Board members are insisting on stacking the review committees now, weeks after the deadline for members to nominate qualified teachers and experts to review the standards.  This is the gateway to the path of bad standards through which we earlier watched other school boards frolic — Cobb County, Georgia, Dover, Pennsylvania, and the State of Ohio.  Taxpayers in Cobb County and Dover paid the price when courts correctly noted that the changes proposed violated  the religious freedom clauses of the state constitutions and the First Amendment.  Ohio’s board backed down when a new governor cleaned house, and when it became clear that their position would lose in court.

Simply gutting the standards, however, may not rise to the standard of illegal religious influence.  Keeping kids in the dark may not violate federal or state law.  It’s immoral, but would the Texas State Board stick to that side of morality?  Many observers doubt it, given the track record of recent years striking important health information from texts that might save a few lives, and the legislature’s pro-cancer legislation this year.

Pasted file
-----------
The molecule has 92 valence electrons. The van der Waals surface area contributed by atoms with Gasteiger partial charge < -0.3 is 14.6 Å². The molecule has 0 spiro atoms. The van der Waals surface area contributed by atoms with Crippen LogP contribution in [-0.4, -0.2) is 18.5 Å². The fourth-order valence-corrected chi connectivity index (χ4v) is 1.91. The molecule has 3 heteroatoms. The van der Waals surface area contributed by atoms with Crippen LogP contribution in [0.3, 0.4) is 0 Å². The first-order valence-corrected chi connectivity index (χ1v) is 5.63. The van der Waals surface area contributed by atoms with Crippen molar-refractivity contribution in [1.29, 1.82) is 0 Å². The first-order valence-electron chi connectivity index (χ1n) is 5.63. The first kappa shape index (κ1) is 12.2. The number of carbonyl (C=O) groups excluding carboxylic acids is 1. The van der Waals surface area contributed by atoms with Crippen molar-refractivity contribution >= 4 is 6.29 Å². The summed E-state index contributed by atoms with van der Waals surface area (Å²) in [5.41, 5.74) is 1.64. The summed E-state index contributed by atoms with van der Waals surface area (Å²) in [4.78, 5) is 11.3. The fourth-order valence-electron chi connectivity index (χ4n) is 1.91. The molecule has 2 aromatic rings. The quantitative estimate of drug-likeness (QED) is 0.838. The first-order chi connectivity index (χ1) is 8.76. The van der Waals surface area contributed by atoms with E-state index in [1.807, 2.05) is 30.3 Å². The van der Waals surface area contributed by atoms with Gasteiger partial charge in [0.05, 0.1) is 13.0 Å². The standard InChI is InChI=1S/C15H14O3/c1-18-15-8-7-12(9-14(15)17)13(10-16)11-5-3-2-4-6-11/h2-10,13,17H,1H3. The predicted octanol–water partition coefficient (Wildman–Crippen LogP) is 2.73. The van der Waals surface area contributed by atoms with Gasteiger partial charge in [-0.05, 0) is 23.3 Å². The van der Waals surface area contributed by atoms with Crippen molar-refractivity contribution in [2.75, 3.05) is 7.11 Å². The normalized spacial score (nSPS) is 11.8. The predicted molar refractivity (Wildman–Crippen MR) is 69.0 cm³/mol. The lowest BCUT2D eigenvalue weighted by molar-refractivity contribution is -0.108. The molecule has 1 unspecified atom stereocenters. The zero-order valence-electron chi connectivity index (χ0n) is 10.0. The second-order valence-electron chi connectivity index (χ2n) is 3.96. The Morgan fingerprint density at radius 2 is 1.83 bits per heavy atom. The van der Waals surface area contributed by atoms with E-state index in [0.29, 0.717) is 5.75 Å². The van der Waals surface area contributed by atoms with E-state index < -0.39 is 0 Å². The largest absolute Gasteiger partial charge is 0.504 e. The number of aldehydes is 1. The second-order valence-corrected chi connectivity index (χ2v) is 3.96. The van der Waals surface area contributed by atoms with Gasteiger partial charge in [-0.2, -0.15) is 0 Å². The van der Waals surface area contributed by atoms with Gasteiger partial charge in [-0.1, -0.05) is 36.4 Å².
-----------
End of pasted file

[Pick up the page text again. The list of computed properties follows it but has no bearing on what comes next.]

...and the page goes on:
Some observers have provided detailed reports that to many of us look like simple foot dragging. In the past week it has become more clear that the foot dragging is really political positioning.

If anyone was lulled to sleep by the Dallas Morning News article a few weeks ago which touted board members’ claims they would not advocate putting intelligent design into the biology curriculum, the greater fears now seem to be coming true:  Board members did NOT say they would stand for good science, or that they would not try to cut evolution, Big Bang, astronomy, geology, accurate medicine and health, and paleontology out of curricula.  The Corpus Christi Caller-Times warned: